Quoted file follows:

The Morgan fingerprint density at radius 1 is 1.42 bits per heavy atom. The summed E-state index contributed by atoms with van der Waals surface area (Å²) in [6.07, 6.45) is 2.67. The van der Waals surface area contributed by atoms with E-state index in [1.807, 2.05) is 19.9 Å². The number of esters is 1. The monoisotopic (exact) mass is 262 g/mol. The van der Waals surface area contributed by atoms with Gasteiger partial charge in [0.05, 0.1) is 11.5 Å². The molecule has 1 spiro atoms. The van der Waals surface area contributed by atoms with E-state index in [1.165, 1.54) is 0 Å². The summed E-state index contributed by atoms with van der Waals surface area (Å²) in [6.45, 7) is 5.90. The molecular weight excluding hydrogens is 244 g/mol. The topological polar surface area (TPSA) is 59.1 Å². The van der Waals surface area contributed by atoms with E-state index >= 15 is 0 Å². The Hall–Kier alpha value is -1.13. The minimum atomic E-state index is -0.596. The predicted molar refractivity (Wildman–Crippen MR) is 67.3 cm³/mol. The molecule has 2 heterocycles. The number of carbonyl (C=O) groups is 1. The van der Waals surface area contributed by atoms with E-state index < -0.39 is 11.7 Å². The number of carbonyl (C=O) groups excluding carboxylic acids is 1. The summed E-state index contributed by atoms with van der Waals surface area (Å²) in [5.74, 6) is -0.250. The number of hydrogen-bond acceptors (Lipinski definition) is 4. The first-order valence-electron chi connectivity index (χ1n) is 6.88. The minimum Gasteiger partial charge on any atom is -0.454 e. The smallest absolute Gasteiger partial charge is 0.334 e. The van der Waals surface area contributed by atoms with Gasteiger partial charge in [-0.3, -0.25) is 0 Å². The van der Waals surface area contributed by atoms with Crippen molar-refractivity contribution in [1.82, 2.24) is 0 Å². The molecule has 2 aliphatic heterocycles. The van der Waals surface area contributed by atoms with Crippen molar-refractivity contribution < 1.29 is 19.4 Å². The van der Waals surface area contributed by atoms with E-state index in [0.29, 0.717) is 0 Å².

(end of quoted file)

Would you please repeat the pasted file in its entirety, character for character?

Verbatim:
The Morgan fingerprint density at radius 1 is 1.42 bits per heavy atom. The summed E-state index contributed by atoms with van der Waals surface area (Å²) in [6.07, 6.45) is 2.67. The van der Waals surface area contributed by atoms with E-state index in [1.807, 2.05) is 19.9 Å². The number of esters is 1. The monoisotopic (exact) mass is 262 g/mol. The van der Waals surface area contributed by atoms with Gasteiger partial charge in [0.05, 0.1) is 11.5 Å². The molecule has 1 spiro atoms. The van der Waals surface area contributed by atoms with E-state index in [1.165, 1.54) is 0 Å². The summed E-state index contributed by atoms with van der Waals surface area (Å²) in [6.45, 7) is 5.90. The molecular weight excluding hydrogens is 244 g/mol. The topological polar surface area (TPSA) is 59.1 Å². The van der Waals surface area contributed by atoms with E-state index >= 15 is 0 Å². The Hall–Kier alpha value is -1.13. The minimum atomic E-state index is -0.596. The predicted molar refractivity (Wildman–Crippen MR) is 67.3 cm³/mol. The molecule has 2 heterocycles. The number of carbonyl (C=O) groups is 1. The van der Waals surface area contributed by atoms with E-state index < -0.39 is 11.7 Å². The number of carbonyl (C=O) groups excluding carboxylic acids is 1. The summed E-state index contributed by atoms with van der Waals surface area (Å²) in [5.74, 6) is -0.250. The number of hydrogen-bond acceptors (Lipinski definition) is 4. The first-order valence-electron chi connectivity index (χ1n) is 6.88. The minimum Gasteiger partial charge on any atom is -0.454 e. The smallest absolute Gasteiger partial charge is 0.334 e. The van der Waals surface area contributed by atoms with Gasteiger partial charge in [-0.3, -0.25) is 0 Å². The van der Waals surface area contributed by atoms with Crippen molar-refractivity contribution in [1.82, 2.24) is 0 Å². The molecule has 2 aliphatic heterocycles. The van der Waals surface area contributed by atoms with Crippen molar-refractivity contribution < 1.29 is 19.4 Å². The van der Waals surface area contributed by atoms with E-state index in [0.29, 0.717) is 0 Å².